80s Technology

Some info about the 80s Technology

The Personal Computer

While there were many variations on the personal computer concept before the 1980s, the Apple II included, but it was IBM that introduced the name when it launched the IBM 5150 on 12/08/1981. It is not to weaken the enormous effect that computers like the Apple II and Commodore PET had on personal computing history. Still, this credit goes to IBM’s well-established image that worked in their favor. Giving the name of Personal Computer to 5150, IBM brought the Personal Computer out of the niche and put it into the mainstream. IBM 5150, running at 4.77 MegaHertz, had 16-bit 8088. The memory was 16KB which was expandable to 256 KB.


The CD

Commercial CDs were introduced in 1982 and faced a lot of skepticism. Only 1,000 CD titles were sold in the first year. Upon the drop in the cost of CD players, their demand increased overnight. The first album released was Billy’s 52nd street, whereas the first song was by ABBA, ‘The Visitors’. Brothers in Arms by Dire Strait was the first to reach over 1 million copies, stamping it the successful CD album of the world.


The Walkman

In 1979, it was launched in Japan. The Walkman was an unparalleled success, and by the start of 1986, its name got its place in Oxford English Dictionary. People listened to music even when they were on the move, and teenagers were delighted at its capability to drown out the parent’s sound. Sony’s site history mentioned that 10 years after the launch of 1st model, more than fifty million units were made.


The Video Cassette Recorder

Just think for a moment, you don’t have the option to rewind, pause or record TV, nor do you have the choice to watch as per your want. Before VCR, TV was the boss, and you had to watch what it was offering. Though VCR was usable and available in the market during the 70s, with low-cost manufacturing and cheap microprocessors, they got to most of the houses in the 80s.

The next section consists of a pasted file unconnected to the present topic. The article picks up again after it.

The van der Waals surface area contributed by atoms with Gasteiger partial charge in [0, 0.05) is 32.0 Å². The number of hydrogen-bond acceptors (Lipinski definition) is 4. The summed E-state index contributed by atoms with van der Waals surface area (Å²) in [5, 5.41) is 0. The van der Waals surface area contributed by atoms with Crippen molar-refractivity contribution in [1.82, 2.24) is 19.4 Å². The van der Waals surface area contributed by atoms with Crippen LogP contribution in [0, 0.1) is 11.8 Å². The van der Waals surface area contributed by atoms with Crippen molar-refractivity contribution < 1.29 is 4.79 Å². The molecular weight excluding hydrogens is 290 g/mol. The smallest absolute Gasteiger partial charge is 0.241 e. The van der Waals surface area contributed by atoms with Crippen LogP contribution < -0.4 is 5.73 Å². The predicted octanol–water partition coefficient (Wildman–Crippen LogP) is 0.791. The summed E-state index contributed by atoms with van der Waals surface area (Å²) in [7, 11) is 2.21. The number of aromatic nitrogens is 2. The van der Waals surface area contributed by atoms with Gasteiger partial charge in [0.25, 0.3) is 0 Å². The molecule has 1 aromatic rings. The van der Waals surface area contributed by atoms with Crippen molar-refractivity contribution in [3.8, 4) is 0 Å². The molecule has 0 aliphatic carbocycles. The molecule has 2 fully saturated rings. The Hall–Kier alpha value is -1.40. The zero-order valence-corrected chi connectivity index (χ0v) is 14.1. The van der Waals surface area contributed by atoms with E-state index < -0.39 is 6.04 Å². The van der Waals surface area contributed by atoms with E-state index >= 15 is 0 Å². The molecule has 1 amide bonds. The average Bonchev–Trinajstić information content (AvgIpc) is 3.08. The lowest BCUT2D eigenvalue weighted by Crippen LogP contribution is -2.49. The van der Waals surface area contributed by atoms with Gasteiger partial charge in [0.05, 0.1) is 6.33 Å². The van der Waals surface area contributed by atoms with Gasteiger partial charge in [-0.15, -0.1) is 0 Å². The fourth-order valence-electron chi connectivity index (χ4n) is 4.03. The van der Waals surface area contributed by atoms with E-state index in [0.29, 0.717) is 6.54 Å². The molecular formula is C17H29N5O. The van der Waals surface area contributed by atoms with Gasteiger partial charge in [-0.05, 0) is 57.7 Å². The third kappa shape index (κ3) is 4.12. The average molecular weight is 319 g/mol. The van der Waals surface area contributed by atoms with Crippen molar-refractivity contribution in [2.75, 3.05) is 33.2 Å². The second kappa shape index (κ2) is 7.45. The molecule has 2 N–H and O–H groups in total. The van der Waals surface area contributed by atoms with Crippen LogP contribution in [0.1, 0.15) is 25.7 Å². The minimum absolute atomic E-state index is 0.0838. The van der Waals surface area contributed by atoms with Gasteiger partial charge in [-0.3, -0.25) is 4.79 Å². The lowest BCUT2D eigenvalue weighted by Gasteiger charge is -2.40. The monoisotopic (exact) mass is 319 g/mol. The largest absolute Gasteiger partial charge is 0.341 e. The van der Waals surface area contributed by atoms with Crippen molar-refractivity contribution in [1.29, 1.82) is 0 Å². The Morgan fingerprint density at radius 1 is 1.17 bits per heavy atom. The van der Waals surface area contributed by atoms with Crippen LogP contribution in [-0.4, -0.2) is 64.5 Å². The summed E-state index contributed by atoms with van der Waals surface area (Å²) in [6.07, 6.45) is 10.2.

The Mobile Phone

During the 80s, communication was different. If a person wanted to phone someone, he had to go home or walked to the phone booth. Consumers and businesses were looking desperately for something which could make communication easier. The idea of cell phones had been in circulation for several years. Still, restrictions placed on the allotment of frequencies by the Federal Communication Commission obstructed research till AT&T launched the idea of the cellular systems. When the frequency allocation problem was resolved, and the FCC had allowed for further research, mobile phones were already on their way to the general public. Motorola introduced the DynaTAC 8000x in 83, having 300x89x44mm and weighing only 785g. It offered about 1 hour of talk time, had an LED display screen, and a beautiful aerial. It was the most luxurious damn thing to own in the 80s. It revolutionized the whole communication system of domestic and businesses.